On April 24, 1916, some 1,600 rebellion-minded Irish nationalists staged an uprising, seeking an end to Great Britain’s rule in Ireland. Slow to react at the start, the British rushed troops across the Irish Sea and amassed a force of nearly 20,000 soldiers by the time the revolutionaries surrendered six days later.
Once the smoke cleared, 485 people were dead—mostly civilians—and more than 2,600 wounded. Destruction of property, especially in central Dublin, was extensive—$255 million in today’s currency by one computation.
Though what’s now known as the Easter Rising was planned and carried out in Ireland, America played a pivotal role in what happened in the rebellion. The Proclamation that was read announcing “The Provisional Government of the Irish Republic” named just one country besides Ireland. The republican cause, the document acknowledged, received support from the “exiled children in America.”
When the Rising occurred, one-fifth of the U.S. population (approximately 20 million people) claimed Irish heritage either through immigration or ancestry, according to census data. More than 1.5 million had migrated to the New World in the mid-19th century because of the Great Famine, and as the new immigrants became settled they often welcomed relatives to join them.
John Devoy, exiled to the U.S. in 1871 for anti-British activity, raised an estimated $100,000 ($2.5 million currently) and surreptitiously sent the money back to Ireland to buy arms and other supplies. Though a naturalized American citizen and long-time resident of New York, Devoy always referred to the island of his birth as “home.”
Seven of the uprising leaders signed the Proclamation, and five of them lived or spent time in America. One signatory, Thomas J. Clarke, was even a naturalized American citizen.
In assessments of the revolt, commentators on this side of the Atlantic drew parallels to America’s own revolutionary past—to the Boston Tea Party and the Battle of Lexington—and P.H. Pearse (president of the Provisional Government and U.S. visitor in 1914) was often compared to George Washington.
The Rising’s combat and its aftermath—14 rebels, including all seven signatories, faced firing squads in Dublin between May 3 and 12—became front-page news in the U.S. The New York Times devoted page-one attention to news from Ireland for 14 consecutive days. During a 19-day period (April 25 through May 13), front-page stories appeared in The New York Times 17 days, The Boston Globe 16, The Chicago Tribune and The World (in New York) 11.
On May 2, The Washington Post published an editorial that, in retrospect, is newsworthy in itself. Arguing that the rebellion was “poorly organized and poorly executed,” The Post projects into the future with a warning for Britain about responding to the revolt.
“The uprising, abortive as it proved to be, is nevertheless a reminder that the Irish question remains to be settled,” the editorial says. “If the British government has not entirely lost its balance, it will not make fierce reprisals in Ireland, but will deal tolerantly even with the ringleaders of the insurrection.”
But the “fierce reprisals,” ultimately, lasted longer than the actual revolt. When the executed rebels began to be called “martyrs” in articles, public opinion took a definite turn. Strong criticism began to be leveled at the United Kingdom, while a sense of compassion developed for the republican-seeking fighters.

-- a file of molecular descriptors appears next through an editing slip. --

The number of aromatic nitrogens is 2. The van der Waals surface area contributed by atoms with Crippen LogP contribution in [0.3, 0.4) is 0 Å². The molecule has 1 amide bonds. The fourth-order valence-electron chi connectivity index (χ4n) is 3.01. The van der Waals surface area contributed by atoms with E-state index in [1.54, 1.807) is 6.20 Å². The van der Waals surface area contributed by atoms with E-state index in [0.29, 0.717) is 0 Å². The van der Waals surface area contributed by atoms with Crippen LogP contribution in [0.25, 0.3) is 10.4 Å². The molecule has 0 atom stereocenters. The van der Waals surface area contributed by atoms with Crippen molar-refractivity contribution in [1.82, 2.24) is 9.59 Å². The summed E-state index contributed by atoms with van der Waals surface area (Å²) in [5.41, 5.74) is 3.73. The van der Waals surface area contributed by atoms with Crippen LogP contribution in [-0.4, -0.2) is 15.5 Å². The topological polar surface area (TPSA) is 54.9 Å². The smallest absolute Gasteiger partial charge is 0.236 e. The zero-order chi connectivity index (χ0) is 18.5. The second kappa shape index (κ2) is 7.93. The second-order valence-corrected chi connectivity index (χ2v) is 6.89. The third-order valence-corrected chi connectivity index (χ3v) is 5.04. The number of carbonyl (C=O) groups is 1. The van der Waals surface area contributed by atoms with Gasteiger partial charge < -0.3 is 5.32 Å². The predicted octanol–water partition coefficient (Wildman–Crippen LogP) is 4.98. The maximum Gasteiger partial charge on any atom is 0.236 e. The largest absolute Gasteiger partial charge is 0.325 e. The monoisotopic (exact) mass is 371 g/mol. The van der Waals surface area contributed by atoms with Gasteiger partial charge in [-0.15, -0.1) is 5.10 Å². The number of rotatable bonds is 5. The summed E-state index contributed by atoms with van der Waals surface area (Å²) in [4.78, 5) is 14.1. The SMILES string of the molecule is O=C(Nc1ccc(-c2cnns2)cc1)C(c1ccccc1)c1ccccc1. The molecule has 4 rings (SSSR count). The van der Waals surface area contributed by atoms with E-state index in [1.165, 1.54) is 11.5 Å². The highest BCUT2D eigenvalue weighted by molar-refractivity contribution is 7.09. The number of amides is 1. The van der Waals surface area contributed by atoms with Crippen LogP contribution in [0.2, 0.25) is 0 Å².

Among Irish Americans what was happening a century ago prompted concern for relatives and friends. Less parochially, the general public became curious whether a new front was taking shape in the Great War being waged in Europe. Was the British empire facing bloody internal hostility as well as an existential threat externally from Germany and other Central Powers?
Throughout the spring of 1916, Sir Cecil Spring Rice, Britain’s ambassador in Washington, sent regular dispatches back to London, describing American thinking. In late April, he said, “The attitude of public opinion as to the Irish rebellion is on the whole satisfactory.”
But, after the executions and the condemnation they provoked, he reported in June, “The attitude towards England is changed for the worse by recent events in Ireland,” adding later “. . . I do not think that anything we could do would conciliate the Irish here. They have blood in their eyes when they look our way.”
Sympathy and support for the republican cause increased, both in Ireland and America, during the summer of 1916. One person, though, who kept distance from what he viewed as an internal matter for the British was Woodrow Wilson.
Seeking re-election to the White House, Wilson worked hard to keep “the Irish Question” at more than arm’s length from his campaign, despite the historic loyalty of Irish Americans to the Democratic Party. While Americans on their own provided hundreds of thousands of dollars in humanitarian aid, he and his administration remained remote and silent.
But 47 years after the uprising, another president made a point of honoring the rebels and what they signified. Six months before his assassination, John Kennedy became the first foreign head of state to visit the military cemetery, where the executed leaders are buried.
After that ceremony, Kennedy delivered a speech in Ireland’s parliament that looked back to a time of bloody struggle yet eventual success. He boldly asserted, “No people ever believed more deeply in the cause of Irish freedom than the people of the United States.”
With the Easter Rising, it’s not poetic hyperbole to invoke W.B. Yeats’s line in “Easter 1916”: “All changed, changed utterly.”
Robert Schmuhl is professor of American studies and journalism at the University of Notre Dame and author of Ireland’s Exiled Children: America and the Easter Rising, published by Oxford University Press.